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Using a d cell battery to power a digital watch?

Discussion in 'Electronic Basics' started by [email protected], Mar 17, 2005.

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  1. Guest

    Hi, I am new to this group and have been playing around with unwanted
    (by others) digital watches. I have been powering them with wires
    soldered to the correct polarity on the watch contacts and using
    battery holders bought from radio shack to power the watches with d
    cell batteries (rechargeable alkaline in some cases). I have checked
    and the polarity/voltage (current is easily accepted especially
    compared to the special coin cell batteries these devices came with) is
    correct in my situation. For some reason some of the devices will reset
    or otherwise go blank. I have minimized this with one of my wanted
    timers by using solid wire (for some reason it makes a big difference)
    but when the wire is in certain positions the blanking still happens. I
    am suspecting that this low voltage/low current situation is caused by
    the battery wires acting like an antenna and the low current/low
    voltage is counteracted by this phenomenon.

    In summary the question is - how can I eliminate these digital devices
    from going blank seemingly randomly and if not then why not?

    Thanks, later!
     
  2. Rich Grise

    Rich Grise Guest

    It's probably intermittent solder connections. The battery clips in a
    watch are either stainless or nickel plated, both of which are hard to
    solder properly. I'd either go with a mechanical connection (i.e.,
    two pieces of copper foil on either side of a wood or plastic slug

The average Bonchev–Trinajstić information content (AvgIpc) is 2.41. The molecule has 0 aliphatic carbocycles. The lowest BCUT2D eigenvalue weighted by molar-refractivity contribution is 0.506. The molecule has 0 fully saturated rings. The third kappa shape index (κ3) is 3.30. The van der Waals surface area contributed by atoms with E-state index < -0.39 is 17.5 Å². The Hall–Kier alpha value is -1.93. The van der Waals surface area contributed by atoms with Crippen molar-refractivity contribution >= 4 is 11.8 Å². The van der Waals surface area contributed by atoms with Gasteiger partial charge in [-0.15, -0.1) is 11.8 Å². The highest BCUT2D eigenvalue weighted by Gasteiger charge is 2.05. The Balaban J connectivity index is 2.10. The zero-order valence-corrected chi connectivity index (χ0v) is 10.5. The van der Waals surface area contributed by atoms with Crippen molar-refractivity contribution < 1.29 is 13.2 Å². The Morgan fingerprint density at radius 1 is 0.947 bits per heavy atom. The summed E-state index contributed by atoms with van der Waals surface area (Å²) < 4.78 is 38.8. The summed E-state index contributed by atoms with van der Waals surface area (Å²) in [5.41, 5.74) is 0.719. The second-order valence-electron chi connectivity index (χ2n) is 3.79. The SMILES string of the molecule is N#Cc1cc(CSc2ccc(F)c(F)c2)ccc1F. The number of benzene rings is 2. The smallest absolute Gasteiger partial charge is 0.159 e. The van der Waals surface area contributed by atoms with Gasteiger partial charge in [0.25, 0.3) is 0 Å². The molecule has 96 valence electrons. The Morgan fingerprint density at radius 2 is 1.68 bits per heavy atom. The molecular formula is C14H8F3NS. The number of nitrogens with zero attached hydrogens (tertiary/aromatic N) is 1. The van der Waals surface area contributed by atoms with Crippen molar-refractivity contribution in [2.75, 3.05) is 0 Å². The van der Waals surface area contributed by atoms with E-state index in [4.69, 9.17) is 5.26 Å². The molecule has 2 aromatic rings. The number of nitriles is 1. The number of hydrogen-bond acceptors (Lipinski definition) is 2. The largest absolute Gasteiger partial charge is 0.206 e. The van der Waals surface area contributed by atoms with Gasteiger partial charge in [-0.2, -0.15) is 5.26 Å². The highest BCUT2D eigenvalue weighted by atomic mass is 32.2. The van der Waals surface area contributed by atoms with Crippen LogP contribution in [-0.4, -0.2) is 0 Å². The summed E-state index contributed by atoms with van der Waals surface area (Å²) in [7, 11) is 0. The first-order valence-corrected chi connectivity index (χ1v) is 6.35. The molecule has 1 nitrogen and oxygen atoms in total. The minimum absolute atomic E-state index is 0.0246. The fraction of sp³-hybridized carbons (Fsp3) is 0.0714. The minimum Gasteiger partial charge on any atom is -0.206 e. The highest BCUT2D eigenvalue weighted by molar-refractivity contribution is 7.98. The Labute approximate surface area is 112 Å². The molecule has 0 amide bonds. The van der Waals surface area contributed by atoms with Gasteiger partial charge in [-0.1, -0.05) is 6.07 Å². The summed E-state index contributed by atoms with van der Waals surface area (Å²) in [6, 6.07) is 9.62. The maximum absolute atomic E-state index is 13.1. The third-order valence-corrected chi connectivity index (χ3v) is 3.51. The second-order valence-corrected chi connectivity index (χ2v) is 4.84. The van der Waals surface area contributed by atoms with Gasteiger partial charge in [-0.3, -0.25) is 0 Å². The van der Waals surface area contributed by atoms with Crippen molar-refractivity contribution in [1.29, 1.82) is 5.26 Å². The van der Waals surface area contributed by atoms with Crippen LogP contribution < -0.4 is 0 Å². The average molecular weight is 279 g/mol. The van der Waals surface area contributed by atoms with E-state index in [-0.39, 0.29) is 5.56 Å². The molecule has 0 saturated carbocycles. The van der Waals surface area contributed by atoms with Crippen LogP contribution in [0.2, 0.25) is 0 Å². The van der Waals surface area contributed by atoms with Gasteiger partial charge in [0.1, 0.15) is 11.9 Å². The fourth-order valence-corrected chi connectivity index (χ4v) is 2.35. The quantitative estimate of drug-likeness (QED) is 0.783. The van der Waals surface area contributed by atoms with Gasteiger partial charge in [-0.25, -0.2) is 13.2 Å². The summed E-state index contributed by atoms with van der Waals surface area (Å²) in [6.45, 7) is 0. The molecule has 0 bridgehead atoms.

the size of a watch battery) or work on your soldering to those parts.
    You'll probably need a more aggressive flux, but then it will have to
    be cleaned completely so it doesn't corrode.

    And it's very, very unlikely that anything your leads would pick up
    antenna-wise would have anything to do with it - these voltages are
    measured in microvolts.

    Good Luck!
    Rich
     
  3. That battery holder could be part of the problem.
    Is there any movement of or shock applied to the
    battery holder when it is supposed to be helping
    power the watch? Brief opens would well explain
    the symptoms you report.
    I am reasonably sure that your solid wire preference is an
    example of the "Post Hoc" fallacy. If interested in that, see
    http://www2.sjsu.edu/depts/itl/graphics/adhom/posthoc.html

    If the solid wire actually did "fix" the problem, it was because
    you had to change your connection technique, and the new
    one works better.
    That is conceivable if you have made some huge loop,
    separating members of the wire pair. You didn't do
    that, did you? If not, RFI is not the problem.
    I think you just need to get power to them on